As a rule, I can’t imagine it’s more than a kind of sick curiosity that would drive someone to want to watch the video, anyway. But I hope in this case, basic decency wins out, and that horrible video is banished from existence everywhere except in the offices of whatever officials might need it to bring the ruthless murderers to justice.
Sad to say, it’s my first backward week in a while, but only by just over a pound. A weekend full of three big meals—even dessert several times—and swapping the gym for hours in a car definitely took its toll. But I’m not too worried about it, even though I haven’t really gotten back into the swing of things just yet. I still know where my goals are, and I’ve still got my plexus to help me out when I stray, so it’s all good.
It can’t be a surprise to anyone at this point that my love for television is a life-long affair. Obviously, I can’t remember the very first program I ever watched as a child, or maybe even the first one I loved. But I can remember the first one that really spoke to me and stayed with me long after the final credits rolled.
There was a time in my life before Star Trek, but not much time, and once the show took hold of my heart, it never let go. And I have Gene Roddenberry to thank for that.
Like most people, Roddenberry had weaknesses, and parts of his life that shouldn’t be celebrated, but none of that can change the fact that he created a part of our culture that moved beyond mere entertainment and actually managed to change the world.
There are scientists practicing today because they were inspired by Star Trek. Artists who followed their passion to write, direct, or design graphics because they hoped to work on something as lasting as Star Trek. And there are everyday people—like me—who believe that the future that awaits us is a good one, because our world view has been formed in a very foundational way by Star Trek and the way it can be.
Today (well, as so often, I’m writing past the midnight hour, so technically yesterday), Gene Roddenberry would have been 93 years old. In his early Trek days, he had picked up the nickname of “Great Bird of the Galaxy”. According to the Trek mythology, the coming of the Great Bird was a wonderful event, signifying great prosperity and blessings for the planet he chose. I’m pretty sure Roddenberry actually brought that kind of blessing to this planet, but I’m certain that, at the very least, he and his vision were blessings to me.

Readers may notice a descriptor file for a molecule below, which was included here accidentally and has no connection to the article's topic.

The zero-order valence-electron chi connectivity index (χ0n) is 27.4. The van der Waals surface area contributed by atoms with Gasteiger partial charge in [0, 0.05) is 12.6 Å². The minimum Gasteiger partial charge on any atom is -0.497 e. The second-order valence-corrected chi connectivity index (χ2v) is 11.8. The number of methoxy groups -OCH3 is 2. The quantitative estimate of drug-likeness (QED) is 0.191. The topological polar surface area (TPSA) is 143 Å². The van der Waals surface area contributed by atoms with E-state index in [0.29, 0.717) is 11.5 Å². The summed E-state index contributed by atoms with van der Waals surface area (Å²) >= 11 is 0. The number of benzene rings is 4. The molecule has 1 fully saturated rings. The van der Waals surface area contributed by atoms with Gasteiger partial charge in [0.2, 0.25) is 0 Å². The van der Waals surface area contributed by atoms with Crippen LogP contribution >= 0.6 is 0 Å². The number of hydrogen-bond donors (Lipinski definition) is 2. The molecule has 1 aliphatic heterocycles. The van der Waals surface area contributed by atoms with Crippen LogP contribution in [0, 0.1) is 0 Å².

Just a couple of random thoughts tonight . . .
The first thing on my mind is that sometimes it’s hard to know if all the extra time both before and after a day(s) off is worth it. So far, I’m still saying yes, but it’s only Monday!
Secondly, to revisit Robin Williams for a moment, I’ve seen a lot of video tributes this past week (as has anyone who has not been living in some sort of electronic black-out zone), but this one is so simple and sweet, it seems it should be shared.
Lastly, with every passing day, I wish more and more that I was not tied to a 9-5 office job. I really need to win the lottery!
The makings of a good birthday? (Or a good any day, really.) Good times with the one you love, and surrounded by the beauty of nature. Couldn’t ask for more.
As I’ve said before, August 16 is always a melancholy day for me. As the anniversary of my mom’s passing, I always have a lot of things on my mind, and on my heart. The past couple of years, I’ve tried to busy myself with fun times and then only have the date to deal with after the fact. And it was working pretty well today . . .until it wasn’t.
Brian and I spent a couple of days in Eureka Springs, AR this weekend, and one of the things on my “visit” list was Thorncrown Chapel. It looked really pretty in the pictures, and I wanted to see for myself.
Turns out, it is really pretty. And more than that, it’s one of those places that I think Mama would’ve really enjoyed. Those are the kind of fleeting thoughts that come to me more days than not—“Mama would like that”, or “I wish Mama could see this”.